“Real Steel” – The Antiscribe Appraisal

What do you do when you have a still functional film genre based around a sport whose appeal and popularity have fallen off pretty dramatically over the last fifteen years? The sport, it should be noted, is boxing, that sweetest of sciences that has played to many moviegoers’ love of individualism, machismo, and violence for more than a century.  As a popular sport, however, boxing may be at the lowest cultural ebb that it’s ever been, and it seems likely to continue downward into the niche.  Quickly…who’s the World Heavyweight Champion? (To be honest, I’d have to Google it, too.)  If nothing else, Real Steel devises a viably high concept, if not especially creative, idea for addressing its problem, and one that plays well into the modern lust for CGI action.  The idea that can be summed in three words: big battling robots.  And with that, everything old feels new again…or at least, newly repackaged. 

Though set in 2027, with few changes Real Steel could have easily taken place during the Great Depression. Charlie Kenton (Hugh Jackman), a washed up ex-boxer, drives the country back roads, lives out of his truck, and takes fights wherever he can get them, all the while drinking too much and gambling away money he doesn’t have.  The only difference from the old carnival boxer cliché is that Kenton isn’t the one doing the fighting, instead using a battle-scarred old robot that looks sorrier than he does, though not by much.  Robots, Charlie explains later on, replaced the real fighters years earlier when combat styles got more complex and the audience’s thirst for carnage grew beyond reasonable expectations (which doesn’t sound especially plausible, but I guess it’s a less depressing reason than “the concussion crisis”).  Unfortunately for Charlie, he’s an inept hustler badly in debt to a lot of the wrong people when his robot finally takes one hit too many.  Informed shortly thereafter that his ex-girlfriend has died, leaving the eleven-year old son Charlie’s been ignoring for over a decade more or less orphaned, he sees a money-making opportunity, essentially selling the boy’s guardianship to his ex’s sister and brother-in-law so he can buy himself a new robot.  The only hitch is that he has to first take care of the boy, Max (Dakota Goyo), for the entire summer.  Inevitably, the gruff loner and the son bond over their mutual passion for robot boxing, especially when Max discovers a diamond in the rough (or specifically, the junkyard) called Atom – an antiquated sparring robot whose unique operating system and ability to take punishment makes him ideally suited to turn around Charlie’s fortunes.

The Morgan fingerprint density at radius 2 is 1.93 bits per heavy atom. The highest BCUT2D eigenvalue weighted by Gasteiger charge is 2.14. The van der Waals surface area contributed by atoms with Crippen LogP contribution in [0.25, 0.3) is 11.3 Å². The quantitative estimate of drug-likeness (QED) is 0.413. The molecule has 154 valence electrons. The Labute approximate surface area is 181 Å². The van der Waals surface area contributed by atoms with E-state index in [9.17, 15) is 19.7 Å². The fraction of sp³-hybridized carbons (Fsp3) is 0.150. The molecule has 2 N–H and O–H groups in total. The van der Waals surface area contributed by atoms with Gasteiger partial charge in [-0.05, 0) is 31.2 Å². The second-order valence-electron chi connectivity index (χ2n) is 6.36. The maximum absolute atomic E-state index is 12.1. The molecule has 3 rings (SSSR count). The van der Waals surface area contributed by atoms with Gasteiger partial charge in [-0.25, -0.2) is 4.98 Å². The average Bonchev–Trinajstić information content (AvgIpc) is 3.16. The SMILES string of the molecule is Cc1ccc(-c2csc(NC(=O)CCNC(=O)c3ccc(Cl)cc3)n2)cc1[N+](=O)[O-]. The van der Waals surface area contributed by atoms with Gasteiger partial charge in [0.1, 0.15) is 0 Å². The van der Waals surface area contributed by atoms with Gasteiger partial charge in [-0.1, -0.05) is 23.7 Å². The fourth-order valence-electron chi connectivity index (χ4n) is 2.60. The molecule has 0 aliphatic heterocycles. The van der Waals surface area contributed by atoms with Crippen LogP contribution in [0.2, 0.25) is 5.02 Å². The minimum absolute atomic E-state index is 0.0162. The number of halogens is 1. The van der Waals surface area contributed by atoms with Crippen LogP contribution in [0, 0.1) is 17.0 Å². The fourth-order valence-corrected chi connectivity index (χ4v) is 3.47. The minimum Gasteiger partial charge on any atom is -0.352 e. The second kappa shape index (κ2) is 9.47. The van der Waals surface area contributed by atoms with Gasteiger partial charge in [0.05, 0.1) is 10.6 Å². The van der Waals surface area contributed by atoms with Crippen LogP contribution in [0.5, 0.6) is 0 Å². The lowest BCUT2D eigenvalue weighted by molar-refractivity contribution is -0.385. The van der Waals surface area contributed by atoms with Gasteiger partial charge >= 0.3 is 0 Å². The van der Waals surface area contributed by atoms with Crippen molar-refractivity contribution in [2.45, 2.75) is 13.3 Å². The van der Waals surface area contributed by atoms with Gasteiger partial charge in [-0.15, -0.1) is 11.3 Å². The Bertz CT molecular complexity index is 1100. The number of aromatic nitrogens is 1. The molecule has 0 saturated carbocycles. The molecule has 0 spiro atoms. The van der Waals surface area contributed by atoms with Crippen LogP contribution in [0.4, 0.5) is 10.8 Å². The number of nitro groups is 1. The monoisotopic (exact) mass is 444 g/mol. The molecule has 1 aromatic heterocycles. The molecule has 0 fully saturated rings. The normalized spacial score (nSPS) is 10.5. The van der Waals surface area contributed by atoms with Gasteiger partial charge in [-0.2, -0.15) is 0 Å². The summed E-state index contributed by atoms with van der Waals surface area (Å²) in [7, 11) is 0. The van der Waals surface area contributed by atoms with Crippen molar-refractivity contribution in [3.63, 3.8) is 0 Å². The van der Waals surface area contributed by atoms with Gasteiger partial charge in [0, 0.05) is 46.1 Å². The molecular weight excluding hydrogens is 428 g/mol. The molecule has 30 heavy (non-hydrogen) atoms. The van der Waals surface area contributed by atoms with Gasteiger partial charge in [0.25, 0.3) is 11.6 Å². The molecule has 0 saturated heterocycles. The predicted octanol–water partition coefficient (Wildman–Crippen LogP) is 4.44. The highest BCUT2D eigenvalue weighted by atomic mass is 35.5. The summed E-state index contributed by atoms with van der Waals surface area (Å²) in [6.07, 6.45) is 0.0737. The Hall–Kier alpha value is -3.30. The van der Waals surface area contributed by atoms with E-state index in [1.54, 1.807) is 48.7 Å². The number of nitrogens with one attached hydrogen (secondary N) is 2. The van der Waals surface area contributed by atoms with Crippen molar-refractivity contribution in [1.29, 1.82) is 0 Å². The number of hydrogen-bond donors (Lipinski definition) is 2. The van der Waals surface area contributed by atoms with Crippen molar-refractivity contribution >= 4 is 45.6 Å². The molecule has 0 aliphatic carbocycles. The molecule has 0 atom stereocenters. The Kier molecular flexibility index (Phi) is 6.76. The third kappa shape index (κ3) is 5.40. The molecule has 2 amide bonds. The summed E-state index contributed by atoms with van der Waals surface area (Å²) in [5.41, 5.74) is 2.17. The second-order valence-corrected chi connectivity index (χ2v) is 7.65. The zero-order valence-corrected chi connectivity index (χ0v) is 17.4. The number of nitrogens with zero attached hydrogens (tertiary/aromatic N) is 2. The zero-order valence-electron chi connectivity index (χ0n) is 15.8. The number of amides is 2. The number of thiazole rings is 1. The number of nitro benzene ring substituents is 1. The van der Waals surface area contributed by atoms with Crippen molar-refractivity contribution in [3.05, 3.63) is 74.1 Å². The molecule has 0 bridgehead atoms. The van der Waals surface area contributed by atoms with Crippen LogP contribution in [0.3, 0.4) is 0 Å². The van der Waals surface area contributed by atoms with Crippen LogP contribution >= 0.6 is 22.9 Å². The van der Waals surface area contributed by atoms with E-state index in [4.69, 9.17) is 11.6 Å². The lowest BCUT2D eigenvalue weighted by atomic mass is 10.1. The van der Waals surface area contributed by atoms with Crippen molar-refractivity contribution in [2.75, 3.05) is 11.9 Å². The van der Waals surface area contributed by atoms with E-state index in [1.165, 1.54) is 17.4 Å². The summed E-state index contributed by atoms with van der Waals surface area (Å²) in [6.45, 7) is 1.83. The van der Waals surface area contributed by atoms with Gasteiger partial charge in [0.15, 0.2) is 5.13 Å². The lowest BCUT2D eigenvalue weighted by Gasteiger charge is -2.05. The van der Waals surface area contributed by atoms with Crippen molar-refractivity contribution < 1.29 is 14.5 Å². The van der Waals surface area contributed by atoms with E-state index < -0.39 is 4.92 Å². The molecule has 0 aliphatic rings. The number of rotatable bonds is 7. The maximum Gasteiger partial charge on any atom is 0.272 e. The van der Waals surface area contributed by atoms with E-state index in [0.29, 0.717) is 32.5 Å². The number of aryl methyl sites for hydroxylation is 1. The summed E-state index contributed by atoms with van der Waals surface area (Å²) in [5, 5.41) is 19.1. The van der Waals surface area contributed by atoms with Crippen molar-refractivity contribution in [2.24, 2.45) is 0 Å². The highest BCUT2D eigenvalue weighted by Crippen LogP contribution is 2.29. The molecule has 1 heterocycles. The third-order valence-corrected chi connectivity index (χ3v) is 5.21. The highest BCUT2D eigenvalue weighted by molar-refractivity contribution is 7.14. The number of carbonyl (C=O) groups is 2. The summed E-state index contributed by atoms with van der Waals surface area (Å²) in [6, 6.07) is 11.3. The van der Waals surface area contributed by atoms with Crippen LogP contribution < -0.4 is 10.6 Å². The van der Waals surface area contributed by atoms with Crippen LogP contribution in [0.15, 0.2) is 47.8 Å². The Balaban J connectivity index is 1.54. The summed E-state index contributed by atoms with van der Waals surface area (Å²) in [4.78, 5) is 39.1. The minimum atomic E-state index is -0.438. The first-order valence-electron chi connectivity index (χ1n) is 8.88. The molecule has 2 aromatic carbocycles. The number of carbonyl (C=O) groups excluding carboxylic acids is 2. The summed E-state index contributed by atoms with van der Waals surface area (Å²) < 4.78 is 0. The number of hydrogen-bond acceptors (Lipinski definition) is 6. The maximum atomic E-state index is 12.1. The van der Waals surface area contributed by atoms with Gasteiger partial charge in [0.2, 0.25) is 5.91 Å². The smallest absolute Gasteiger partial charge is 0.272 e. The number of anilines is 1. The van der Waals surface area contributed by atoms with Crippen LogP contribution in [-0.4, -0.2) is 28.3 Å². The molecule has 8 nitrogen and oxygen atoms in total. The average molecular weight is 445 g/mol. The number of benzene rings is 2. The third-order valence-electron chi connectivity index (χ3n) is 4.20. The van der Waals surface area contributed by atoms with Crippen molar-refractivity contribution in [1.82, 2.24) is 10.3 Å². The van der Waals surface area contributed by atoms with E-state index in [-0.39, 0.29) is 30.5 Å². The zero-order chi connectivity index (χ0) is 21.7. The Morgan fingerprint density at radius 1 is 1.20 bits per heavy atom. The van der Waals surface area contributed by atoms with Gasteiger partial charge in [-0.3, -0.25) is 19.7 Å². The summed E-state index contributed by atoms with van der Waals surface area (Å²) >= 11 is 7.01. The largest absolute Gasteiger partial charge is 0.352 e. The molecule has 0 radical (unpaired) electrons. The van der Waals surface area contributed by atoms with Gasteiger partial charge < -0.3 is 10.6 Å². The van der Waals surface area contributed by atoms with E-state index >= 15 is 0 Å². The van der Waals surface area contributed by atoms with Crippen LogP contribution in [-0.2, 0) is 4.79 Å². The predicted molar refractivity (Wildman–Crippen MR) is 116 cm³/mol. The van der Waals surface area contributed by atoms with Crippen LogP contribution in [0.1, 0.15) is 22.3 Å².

As said, outside of the futuristic robots and cell phones, Real Steel could just have easily been set in 1930s rather than the 2020s (though if the film is a prelude of things to come – 3D televisions will not catch on).  Calling back to films like The Champ and The Golden Boy, and even Cinderella Man, the film is awash in the tropes and clichés of the old-fashioned boxing film, telling its father-son story against the age-old narrative of the scrappy underdog climbing the mountain from back alley brawls to major arenas and all the way up to the title fight in front of a worldwide audience.  Though the plot for Real Steel sometimes feels more mechanical than its robots, it’s watchable enough, if wholly unoriginal.  And as for those fighting robots (created through a combination of CGI and stop motion), they’re remarkably believable when they’re interacting with the human characters.  The fight scenes, however, are involving but not exemplary; there’s just something about robots doing the fighting instead of people that makes the action fell less visceral and low risk than if it were people clashing instead, which is probably why in real life human fighting will still be around for another few thousand years, at least.  The main robot, Atom, is visually appealing – basically looking like a life-sized “Rock’em Sock’em Robot” – but he (if it should be called a he) exists as something of blank slate, and we’re never sure whether he actually has a mind of his own or if he’s just an inanimate object.  Despite that, strangely enough, some of the film’s best moments are when it’s onscreen and playing off of the human characters, who strangely seem more authentic playing off a robot than each other.  The actual acting for those human characters is serviceable. Jackman plays testosterone-drenched sensitivity well, though he doesn’t always find the right balance between a potentially loving father and a genuine scumbag. Evangeline Lilly makes the best of being his long suffering, sometime girlfriend, and Goyo does fine work as his son, despite being fairly Gibberish. Everyone else is basically playing their type and stereotype, another thing that makes Real Steel seem less-than-superficially old-fashioned.

For a film about giant, boxing robots, Real Steel is generally as entertaining and compelling as you would reasonably expect it to be, but it’s far from a knockout.  Part of the problem, of course, is that the premise is inherently silly, and therefore it’s hard to take any of the attempted emotional moments all too seriously. The climactic fight, however, will draw you in, even if its final outcome bears perhaps too much of a similarity to another, truly classic boxing film.  Real Steel itself isn’t a classic boxing film, though it gets its formula more or less right. In the end, that should be good enough for a TKO.  Or at least a rental.

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